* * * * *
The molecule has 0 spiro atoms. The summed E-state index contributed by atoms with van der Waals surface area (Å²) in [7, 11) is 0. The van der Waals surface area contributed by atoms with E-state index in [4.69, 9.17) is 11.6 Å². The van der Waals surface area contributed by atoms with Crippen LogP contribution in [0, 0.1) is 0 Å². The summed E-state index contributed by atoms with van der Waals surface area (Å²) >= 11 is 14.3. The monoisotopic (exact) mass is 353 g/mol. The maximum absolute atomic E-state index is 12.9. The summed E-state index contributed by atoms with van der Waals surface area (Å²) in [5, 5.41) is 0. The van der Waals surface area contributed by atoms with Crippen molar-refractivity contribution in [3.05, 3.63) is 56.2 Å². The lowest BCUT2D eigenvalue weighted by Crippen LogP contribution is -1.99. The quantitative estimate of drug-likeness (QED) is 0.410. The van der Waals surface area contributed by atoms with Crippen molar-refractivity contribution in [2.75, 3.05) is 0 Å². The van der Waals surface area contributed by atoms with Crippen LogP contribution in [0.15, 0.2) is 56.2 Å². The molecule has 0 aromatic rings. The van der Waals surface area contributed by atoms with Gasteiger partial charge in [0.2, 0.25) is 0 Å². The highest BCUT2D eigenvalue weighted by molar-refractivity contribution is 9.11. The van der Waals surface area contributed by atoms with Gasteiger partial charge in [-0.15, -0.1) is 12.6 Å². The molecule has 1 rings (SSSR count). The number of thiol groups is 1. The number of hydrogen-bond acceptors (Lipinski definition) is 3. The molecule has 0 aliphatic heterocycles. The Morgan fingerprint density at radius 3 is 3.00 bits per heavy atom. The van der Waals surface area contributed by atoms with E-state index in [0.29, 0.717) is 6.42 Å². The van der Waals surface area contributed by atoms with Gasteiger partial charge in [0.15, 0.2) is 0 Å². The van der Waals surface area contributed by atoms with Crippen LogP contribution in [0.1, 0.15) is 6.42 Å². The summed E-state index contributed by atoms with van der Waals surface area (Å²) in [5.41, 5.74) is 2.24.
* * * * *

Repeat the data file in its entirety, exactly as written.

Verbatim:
The molecule has 0 spiro atoms. The summed E-state index contributed by atoms with van der Waals surface area (Å²) in [7, 11) is 0. The van der Waals surface area contributed by atoms with E-state index in [4.69, 9.17) is 11.6 Å². The van der Waals surface area contributed by atoms with Crippen LogP contribution in [0, 0.1) is 0 Å². The summed E-state index contributed by atoms with van der Waals surface area (Å²) >= 11 is 14.3. The monoisotopic (exact) mass is 353 g/mol. The maximum absolute atomic E-state index is 12.9. The summed E-state index contributed by atoms with van der Waals surface area (Å²) in [5, 5.41) is 0. The van der Waals surface area contributed by atoms with Crippen molar-refractivity contribution in [3.05, 3.63) is 56.2 Å². The lowest BCUT2D eigenvalue weighted by Crippen LogP contribution is -1.99. The quantitative estimate of drug-likeness (QED) is 0.410. The van der Waals surface area contributed by atoms with Crippen molar-refractivity contribution in [2.75, 3.05) is 0 Å². The van der Waals surface area contributed by atoms with Crippen LogP contribution in [0.15, 0.2) is 56.2 Å². The molecule has 0 aromatic rings. The van der Waals surface area contributed by atoms with Gasteiger partial charge in [0.2, 0.25) is 0 Å². The highest BCUT2D eigenvalue weighted by molar-refractivity contribution is 9.11. The van der Waals surface area contributed by atoms with Gasteiger partial charge in [-0.15, -0.1) is 12.6 Å². The molecule has 1 rings (SSSR count). The number of thiol groups is 1. The number of hydrogen-bond acceptors (Lipinski definition) is 3. The molecule has 0 aliphatic heterocycles. The Morgan fingerprint density at radius 3 is 3.00 bits per heavy atom. The van der Waals surface area contributed by atoms with E-state index in [0.29, 0.717) is 6.42 Å². The van der Waals surface area contributed by atoms with Gasteiger partial charge in [0.15, 0.2) is 0 Å². The van der Waals surface area contributed by atoms with Crippen LogP contribution in [0.1, 0.15) is 6.42 Å². The summed E-state index contributed by atoms with van der Waals surface area (Å²) in [5.41, 5.74) is 2.24.